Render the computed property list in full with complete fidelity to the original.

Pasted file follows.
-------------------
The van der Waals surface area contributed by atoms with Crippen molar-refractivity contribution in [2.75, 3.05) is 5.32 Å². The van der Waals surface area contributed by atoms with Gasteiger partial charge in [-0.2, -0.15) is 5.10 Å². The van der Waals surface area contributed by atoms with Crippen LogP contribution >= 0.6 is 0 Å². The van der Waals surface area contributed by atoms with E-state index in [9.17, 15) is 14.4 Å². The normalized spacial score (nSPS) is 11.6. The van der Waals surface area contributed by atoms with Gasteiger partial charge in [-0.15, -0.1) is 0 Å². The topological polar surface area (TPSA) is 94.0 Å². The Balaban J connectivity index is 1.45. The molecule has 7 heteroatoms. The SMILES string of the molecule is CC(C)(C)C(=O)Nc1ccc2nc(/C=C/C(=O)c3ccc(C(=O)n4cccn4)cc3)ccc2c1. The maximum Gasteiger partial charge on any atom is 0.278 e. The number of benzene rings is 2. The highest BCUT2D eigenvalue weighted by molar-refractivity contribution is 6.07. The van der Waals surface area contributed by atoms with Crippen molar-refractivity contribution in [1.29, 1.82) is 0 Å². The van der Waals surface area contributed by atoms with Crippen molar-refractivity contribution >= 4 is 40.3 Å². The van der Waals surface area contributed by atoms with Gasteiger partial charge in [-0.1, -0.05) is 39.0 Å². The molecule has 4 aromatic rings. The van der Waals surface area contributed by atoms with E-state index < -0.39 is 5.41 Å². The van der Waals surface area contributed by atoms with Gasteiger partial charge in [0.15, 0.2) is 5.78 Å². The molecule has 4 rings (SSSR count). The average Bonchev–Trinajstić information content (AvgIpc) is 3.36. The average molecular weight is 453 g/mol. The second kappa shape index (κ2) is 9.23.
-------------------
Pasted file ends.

The van der Waals surface area contributed by atoms with Crippen molar-refractivity contribution in [2.75, 3.05) is 5.32 Å². The van der Waals surface area contributed by atoms with Gasteiger partial charge in [-0.2, -0.15) is 5.10 Å². The van der Waals surface area contributed by atoms with Crippen LogP contribution >= 0.6 is 0 Å². The van der Waals surface area contributed by atoms with E-state index in [9.17, 15) is 14.4 Å². The normalized spacial score (nSPS) is 11.6. The van der Waals surface area contributed by atoms with Gasteiger partial charge in [-0.15, -0.1) is 0 Å². The topological polar surface area (TPSA) is 94.0 Å². The Balaban J connectivity index is 1.45. The molecule has 7 heteroatoms. The SMILES string of the molecule is CC(C)(C)C(=O)Nc1ccc2nc(/C=C/C(=O)c3ccc(C(=O)n4cccn4)cc3)ccc2c1. The maximum Gasteiger partial charge on any atom is 0.278 e. The number of benzene rings is 2. The highest BCUT2D eigenvalue weighted by molar-refractivity contribution is 6.07. The van der Waals surface area contributed by atoms with Crippen molar-refractivity contribution in [1.29, 1.82) is 0 Å². The van der Waals surface area contributed by atoms with Crippen molar-refractivity contribution >= 4 is 40.3 Å². The van der Waals surface area contributed by atoms with Gasteiger partial charge in [-0.1, -0.05) is 39.0 Å². The molecule has 4 aromatic rings. The van der Waals surface area contributed by atoms with E-state index < -0.39 is 5.41 Å². The van der Waals surface area contributed by atoms with Gasteiger partial charge in [0.15, 0.2) is 5.78 Å². The molecule has 4 rings (SSSR count). The average Bonchev–Trinajstić information content (AvgIpc) is 3.36. The average molecular weight is 453 g/mol. The second kappa shape index (κ2) is 9.23.